the 2012 US presidential race was very much tied. At the time, he called the Obama
campaign unimpressive – perhaps underestimating the campaign’s organizational
activities on the ground – although Farwell did credit Obama for “getting onto
the Bain issue,” an approach which the campaign then played successfully and
relentlessly to and through election day.
In short, I
would have told this tale differently – but then Farwell and I are simply
on different sides of the political aisle. Besides, hindsight is always better than
foresight. This, I might add, made for a
number of interesting conversations early on – although let me be clear, we
agree on major concepts, approaches and operational principles of influence as presented
in this book.
What Can Be Done?
In “Change that would Matter,” Farwell’s penultimate
chapter, he includes lists of recommendations for the US military as well as
the State Department as these behemoth bureaucracies navigate the shoals of
reduced government spending during the final four years of the Obama
administration and yet again divided government. Since one of those lists is mine –you may
credit or blame me for its contents – let me conclude by indicating that I
stand by all of my recommendations.
They, in a nutshell, suggest that I think American public
diplomacy – indeed American foreign policy – needs to begin at home with “the
last three feet” and that the State Department has not only been derelict in
its treatment of public diplomacy specialists abroad and hence squandered much potential
influence needlessly but that it has yet to grasp that it needs to obtain
support for its activities abroad through educating and communicating better with
publics right here in the US.
Living in Albuquerque, New
Mexico’s River City on the Rio Grande, believe me, the Pentagon has been far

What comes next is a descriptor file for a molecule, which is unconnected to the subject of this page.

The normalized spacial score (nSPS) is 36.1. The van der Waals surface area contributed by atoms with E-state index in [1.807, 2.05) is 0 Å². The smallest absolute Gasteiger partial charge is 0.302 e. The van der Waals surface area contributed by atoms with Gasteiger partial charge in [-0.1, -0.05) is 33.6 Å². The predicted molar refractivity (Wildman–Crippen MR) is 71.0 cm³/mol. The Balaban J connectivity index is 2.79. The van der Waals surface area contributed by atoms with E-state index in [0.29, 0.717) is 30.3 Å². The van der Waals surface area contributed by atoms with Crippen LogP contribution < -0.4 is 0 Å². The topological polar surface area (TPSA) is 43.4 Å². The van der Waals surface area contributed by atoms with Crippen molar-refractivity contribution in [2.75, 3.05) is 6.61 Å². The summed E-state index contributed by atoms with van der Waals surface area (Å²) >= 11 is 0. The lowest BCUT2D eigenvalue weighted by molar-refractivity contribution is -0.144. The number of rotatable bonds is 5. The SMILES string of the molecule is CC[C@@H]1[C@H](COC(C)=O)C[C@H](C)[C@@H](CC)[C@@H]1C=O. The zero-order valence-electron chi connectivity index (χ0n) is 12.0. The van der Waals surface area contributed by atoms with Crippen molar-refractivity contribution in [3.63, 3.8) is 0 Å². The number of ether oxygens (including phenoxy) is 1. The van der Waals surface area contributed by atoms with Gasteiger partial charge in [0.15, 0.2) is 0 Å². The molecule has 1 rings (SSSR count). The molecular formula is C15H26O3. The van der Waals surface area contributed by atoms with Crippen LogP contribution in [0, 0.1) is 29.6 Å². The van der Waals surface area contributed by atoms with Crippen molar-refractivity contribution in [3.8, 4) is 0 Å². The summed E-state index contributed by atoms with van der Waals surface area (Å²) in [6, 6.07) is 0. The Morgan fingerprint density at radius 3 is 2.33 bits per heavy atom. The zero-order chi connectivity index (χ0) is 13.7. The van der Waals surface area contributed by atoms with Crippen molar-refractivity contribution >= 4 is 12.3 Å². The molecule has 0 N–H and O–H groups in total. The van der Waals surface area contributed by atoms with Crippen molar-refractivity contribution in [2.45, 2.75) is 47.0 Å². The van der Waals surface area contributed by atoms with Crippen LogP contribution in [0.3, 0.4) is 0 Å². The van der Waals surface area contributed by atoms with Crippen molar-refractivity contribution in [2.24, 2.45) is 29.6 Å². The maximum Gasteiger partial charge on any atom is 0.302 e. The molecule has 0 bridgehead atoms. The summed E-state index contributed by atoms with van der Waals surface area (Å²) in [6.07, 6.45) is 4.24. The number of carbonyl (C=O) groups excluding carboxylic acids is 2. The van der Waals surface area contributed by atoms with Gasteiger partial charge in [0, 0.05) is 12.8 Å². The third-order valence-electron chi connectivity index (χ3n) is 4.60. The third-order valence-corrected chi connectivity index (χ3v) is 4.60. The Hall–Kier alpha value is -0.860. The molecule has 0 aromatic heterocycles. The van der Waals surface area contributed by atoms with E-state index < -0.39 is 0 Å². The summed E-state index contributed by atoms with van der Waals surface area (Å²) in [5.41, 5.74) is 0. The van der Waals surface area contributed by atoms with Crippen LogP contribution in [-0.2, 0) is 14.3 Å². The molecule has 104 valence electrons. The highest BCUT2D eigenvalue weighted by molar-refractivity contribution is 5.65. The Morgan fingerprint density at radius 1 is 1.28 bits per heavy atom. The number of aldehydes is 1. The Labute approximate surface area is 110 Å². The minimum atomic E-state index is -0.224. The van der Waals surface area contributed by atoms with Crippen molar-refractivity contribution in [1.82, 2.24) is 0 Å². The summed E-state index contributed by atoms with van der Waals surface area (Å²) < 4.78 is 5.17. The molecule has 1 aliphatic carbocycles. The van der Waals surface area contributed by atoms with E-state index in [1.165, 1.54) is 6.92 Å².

more effective in selling its heavily armed approach to “solving” US foreign
policy problems than State’s far more benign, nuanced and non-lethal diplomatic views.
I would just add one more recommendation in
retrospect: there needs to be much
greater support by State, Congress, the US political leadership and members of
the international business community for the long planned Museum of Diplomacy than there has been up to now. This Museum is
designed to fit into an open space next to the Department. Let’s face it, the State
Department is a boring, security entombed building to which not even retired US
diplomats have much access – let alone the public. Meanwhile, the US capital
overflows with easily accessible and impressive memorials to America’s war dead.
There’s even a Spy Museum that commemorates the CIA and the Newseum trumpets the
feats of the commercial media. Maybe, however, with a greater accent on
diplomacy and what it can bring combined with far less reliance on shoot’em ups
at the OK Corral America's fiscal and social wellbeing would be far better served. An
attractive and welcoming Museum not far from the Mall – should be part of
James P. Farwell, Persuasion and Power: The Art of
Strategic Communication, Georgetown University Press, December 2012, 271